After over a 7 year break from music, Jennifer Knapp announces the release of her new album, and reveals her same sex relationship of 7 years in an interview with Christianity Today. (full article)
What will her fans do? How will she be treated in the Christian community?
Here’s my proposal:
Let the Judgment Begin!
Ask yourself a few important things:
What in your life should you look at more deeply?
If you like to come up with decisions about people, is it to make you feel better? And what other ways could work better?
What is your hidden payoff for taking the focus off your growth to focus on someone else’s shortcomings?
Are you hospitable?
Are you welcoming?
Are you loving?
Are you gracious with the same amount of grace you’ve been given?
Could these areas improve?
Let’s get serious, and List a few ways how we could work toward our own improvement, through God’s grace.
What does speaking any ill of Jennifer Knapp do for our practice of hospitality?
Or, for our Christ-likness?
Or, for our growing in the Love of Christ?
Do Christians HAVE TO be the best at shooting our own wounded ones?
Please, I beg you, no.
Let us enter into a concerted time of Spirit-led introspection, discovery, confession (to both God and each other), repentance, accountability, and ongoing, loving discipleship–in unity.
Sometimes these types of personal revelations seem interesting or fascinating–along the lines of scandal, intrigue, and excitement. Yet, it’s dangerous to fixate with our idle curiosity on public figures, like Knapp, or the ordinary people we know. It’s distracting. It misses the lesson. It skirts the point of the Kingdom.
The truth is, men and women like Knapp are in pews, or they are afraid to be, and they are on the fringes. They feel like they have to choose between being secretive, or being pushed out of the church community. If we had Christ-like hospitality, we would know about them. We would walk *with* them, not just talk *about* them.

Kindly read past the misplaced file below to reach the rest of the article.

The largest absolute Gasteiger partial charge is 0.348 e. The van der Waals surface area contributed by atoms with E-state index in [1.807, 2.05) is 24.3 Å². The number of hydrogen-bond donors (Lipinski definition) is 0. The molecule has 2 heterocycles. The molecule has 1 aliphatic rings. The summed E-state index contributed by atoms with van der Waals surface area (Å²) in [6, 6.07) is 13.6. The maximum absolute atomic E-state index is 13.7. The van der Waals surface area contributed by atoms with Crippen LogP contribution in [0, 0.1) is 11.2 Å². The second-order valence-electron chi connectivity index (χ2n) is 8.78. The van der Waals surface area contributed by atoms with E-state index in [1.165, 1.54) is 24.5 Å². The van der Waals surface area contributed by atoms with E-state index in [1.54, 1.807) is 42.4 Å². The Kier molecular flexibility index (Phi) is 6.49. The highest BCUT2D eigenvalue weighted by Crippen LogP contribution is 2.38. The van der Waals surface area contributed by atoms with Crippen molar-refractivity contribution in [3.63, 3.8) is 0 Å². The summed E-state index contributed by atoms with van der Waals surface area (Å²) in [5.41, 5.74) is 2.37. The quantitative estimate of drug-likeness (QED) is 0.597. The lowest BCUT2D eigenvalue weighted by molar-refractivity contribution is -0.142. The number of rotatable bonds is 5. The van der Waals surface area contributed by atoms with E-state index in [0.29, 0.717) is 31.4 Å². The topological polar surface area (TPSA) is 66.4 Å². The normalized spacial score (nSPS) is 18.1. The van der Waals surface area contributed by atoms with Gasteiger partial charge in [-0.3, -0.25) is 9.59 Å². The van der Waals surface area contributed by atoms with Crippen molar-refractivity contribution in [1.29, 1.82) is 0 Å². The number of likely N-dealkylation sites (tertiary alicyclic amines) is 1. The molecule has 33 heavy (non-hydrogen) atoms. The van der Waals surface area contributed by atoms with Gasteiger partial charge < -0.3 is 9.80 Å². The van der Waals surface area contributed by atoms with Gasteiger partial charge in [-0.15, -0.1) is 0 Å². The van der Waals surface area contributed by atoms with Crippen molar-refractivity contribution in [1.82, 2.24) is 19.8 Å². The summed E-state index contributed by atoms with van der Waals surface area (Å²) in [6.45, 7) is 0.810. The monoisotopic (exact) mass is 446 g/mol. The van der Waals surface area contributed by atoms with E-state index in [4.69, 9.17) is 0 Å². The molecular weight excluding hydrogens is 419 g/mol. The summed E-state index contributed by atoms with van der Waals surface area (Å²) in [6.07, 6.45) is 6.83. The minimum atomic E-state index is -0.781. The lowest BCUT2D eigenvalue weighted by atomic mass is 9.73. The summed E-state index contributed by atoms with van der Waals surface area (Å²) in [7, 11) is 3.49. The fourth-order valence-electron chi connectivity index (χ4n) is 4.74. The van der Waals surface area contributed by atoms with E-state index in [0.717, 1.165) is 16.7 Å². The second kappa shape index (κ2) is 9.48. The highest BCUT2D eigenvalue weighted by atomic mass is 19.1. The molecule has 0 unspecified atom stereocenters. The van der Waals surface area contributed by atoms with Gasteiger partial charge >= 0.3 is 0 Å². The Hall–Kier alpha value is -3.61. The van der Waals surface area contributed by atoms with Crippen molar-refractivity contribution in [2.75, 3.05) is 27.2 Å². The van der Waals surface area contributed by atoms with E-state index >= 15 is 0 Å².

But more importantly, if we weren’t so concerned about Knapp, in a judgmental way, we could do the deeper, and far harder work of looking within, and allowing God to work his sanctifying agency.
I pray no one vilifies Jennifer, rejects her, or condemns her. But, I think it will happen. The temptation is just so irresistible. Laying waste to those anything like Knapp is so common, that it hardly seems wrong to our conscience, in general. We have this corny idea of righteous indignation, to give us motivation. But guess what? It’s more irresistible to gossip under the cover of righteous indignation, and far more common than same gender attraction! If we only had righteous indignation for our own problems, first, or ever! Imagine the spiritual growth then.
I don’t think we should applaud her, or marginalize her, but rather know that her journey is neither yours, or mine, directly. When I think of her, I think of the words Jesus said.
Matt.9:11-12When the Pharisees saw this, they asked his disciples, “Why does your teacher eat with tax collectors and ‘sinners’?” On hearing this, Jesus said, “It is not the healthy who need a doctor, but the sick.”
BUT-Here’s the distinction. I know this verse is about me. If you don’t realize you need God, and you need help, well, you won’t get any.
Besides that, It saddened me to read that in the article with CT, Jennifer said she was not involved in a church family now. We all need community, to be our best. What could be more beneficial to her than to be surrounded and supported by brothers and sisters in the faith? She dearly loves God. She continues to sing to him, and seek him, unabashedly. Now is not the time to focus on her particular statements, though. We have greater work to do. It’s the kind where personal change is truly possible–the kind within ourselves.
Let us love one another, for everyone who does not love, does not know God.